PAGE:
EDIT: I was talking to my friend about this and he said you get paid while you do phd?! seriously? he said it is called a stipend and I don't know what it is. I google'd it and found that it is around 1650 euro per month in Germany which is actually great. But can anyone tell me more about it? Like is it for a limited period or there are restrictions on it or maybe not everyone get it? Because if I indeed get paid that much, then my future is already set! My parents have enough for me to study till masters. PhD was the main problem here. I have been very anxious about it since quite a few days so I do not want to get my hopes up just yet. Someone please confirm it. Thanks in advance
     
    Last edited: Oct 26, 2017
  13. Oct 27, 2017 #33
    Jobs are horrible in fancy physics (e.g. pencil and paper professional pontification about black holes), but in Europe, jobs for computational physics might be better than in the US.

    In that case, you'll be spending your time coding and managing computers like I do. Which, I greatly enjoy, but which might not conform to your expectations.
     
  14. Oct 29, 2017 #34
    Physicist, Engineering is more commercial, Physicist is more theoretical, proof of concept stuff.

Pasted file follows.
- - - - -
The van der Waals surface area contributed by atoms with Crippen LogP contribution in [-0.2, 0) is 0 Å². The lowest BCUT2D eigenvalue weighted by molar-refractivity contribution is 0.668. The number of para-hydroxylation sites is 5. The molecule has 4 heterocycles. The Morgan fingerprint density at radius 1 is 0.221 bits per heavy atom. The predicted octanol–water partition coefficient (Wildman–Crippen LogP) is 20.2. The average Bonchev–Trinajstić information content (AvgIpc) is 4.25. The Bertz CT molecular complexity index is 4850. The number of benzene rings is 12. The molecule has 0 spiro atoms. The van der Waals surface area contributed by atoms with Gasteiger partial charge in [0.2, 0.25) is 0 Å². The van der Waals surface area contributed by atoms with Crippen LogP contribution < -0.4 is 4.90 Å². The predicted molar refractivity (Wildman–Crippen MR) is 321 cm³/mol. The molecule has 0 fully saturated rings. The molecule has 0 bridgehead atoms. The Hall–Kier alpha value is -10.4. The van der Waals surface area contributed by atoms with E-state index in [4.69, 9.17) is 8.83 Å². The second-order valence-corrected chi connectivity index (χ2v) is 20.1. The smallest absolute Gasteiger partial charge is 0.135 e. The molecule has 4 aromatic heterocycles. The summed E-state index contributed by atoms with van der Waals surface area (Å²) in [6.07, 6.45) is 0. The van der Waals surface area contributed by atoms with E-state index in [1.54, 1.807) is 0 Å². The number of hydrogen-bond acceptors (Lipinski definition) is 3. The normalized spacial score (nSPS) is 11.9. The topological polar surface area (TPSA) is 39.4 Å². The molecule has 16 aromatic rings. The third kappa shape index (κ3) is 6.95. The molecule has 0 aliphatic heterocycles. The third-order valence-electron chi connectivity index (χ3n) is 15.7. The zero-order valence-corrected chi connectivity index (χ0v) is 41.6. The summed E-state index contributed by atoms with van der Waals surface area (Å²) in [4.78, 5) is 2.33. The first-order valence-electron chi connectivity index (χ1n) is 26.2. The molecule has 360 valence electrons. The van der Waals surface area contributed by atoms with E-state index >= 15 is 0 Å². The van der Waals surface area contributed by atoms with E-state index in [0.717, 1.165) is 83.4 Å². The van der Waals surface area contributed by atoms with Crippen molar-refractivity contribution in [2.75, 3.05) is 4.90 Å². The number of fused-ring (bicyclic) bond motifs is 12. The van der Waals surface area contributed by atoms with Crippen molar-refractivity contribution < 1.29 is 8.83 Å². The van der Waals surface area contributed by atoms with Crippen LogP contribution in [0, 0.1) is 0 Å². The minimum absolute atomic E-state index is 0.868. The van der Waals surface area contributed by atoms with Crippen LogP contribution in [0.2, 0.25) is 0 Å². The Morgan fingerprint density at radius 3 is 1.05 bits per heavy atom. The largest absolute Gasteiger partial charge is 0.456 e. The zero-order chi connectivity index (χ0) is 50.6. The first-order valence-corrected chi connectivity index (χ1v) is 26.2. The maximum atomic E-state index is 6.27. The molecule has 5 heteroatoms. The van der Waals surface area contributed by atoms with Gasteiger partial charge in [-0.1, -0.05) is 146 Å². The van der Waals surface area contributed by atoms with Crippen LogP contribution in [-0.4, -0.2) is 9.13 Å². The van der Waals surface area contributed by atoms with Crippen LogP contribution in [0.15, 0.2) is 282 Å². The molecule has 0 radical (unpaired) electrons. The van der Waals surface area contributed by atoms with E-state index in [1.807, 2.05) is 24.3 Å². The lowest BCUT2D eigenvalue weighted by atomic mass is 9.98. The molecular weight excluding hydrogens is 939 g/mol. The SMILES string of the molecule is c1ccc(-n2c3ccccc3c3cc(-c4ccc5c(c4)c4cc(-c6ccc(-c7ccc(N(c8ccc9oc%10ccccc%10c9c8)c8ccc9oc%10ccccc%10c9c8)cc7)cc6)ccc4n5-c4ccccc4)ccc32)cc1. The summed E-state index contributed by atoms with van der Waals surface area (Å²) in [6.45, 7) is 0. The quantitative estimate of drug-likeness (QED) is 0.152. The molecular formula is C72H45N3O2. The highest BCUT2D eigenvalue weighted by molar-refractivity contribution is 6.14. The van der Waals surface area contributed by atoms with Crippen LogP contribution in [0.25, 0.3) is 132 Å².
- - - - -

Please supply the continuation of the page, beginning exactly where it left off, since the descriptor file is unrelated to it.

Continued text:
Having said that I like Engineering more and I think they do a more valuable job. Physicists don't really have that much to do at this point, it's all either Astrophysics at ten million million million lightyears away, or its Quantum Mechanics theorization (and even then, it's still one experiment every 20 years out of CERN, you can't really do any Physics experiments anymore).

    Whatever you do, WHATEVER you do, always pay attention to how many jobs there are for your field and how much they pay. You can get information about this from your country's reports on jobs and the labour market, or just by looking up a job board and looking at the numbers. Because you're not really given a choice in this matter, either you're working in a field where there are jobs, or you're unemployed. And if you want to do things without being paid that's your business, but if you want to be paid, you're not just going to be paid for every degree out there. And by all means have a look how many sociology or economics jobs exist in the world, because there aren't very many.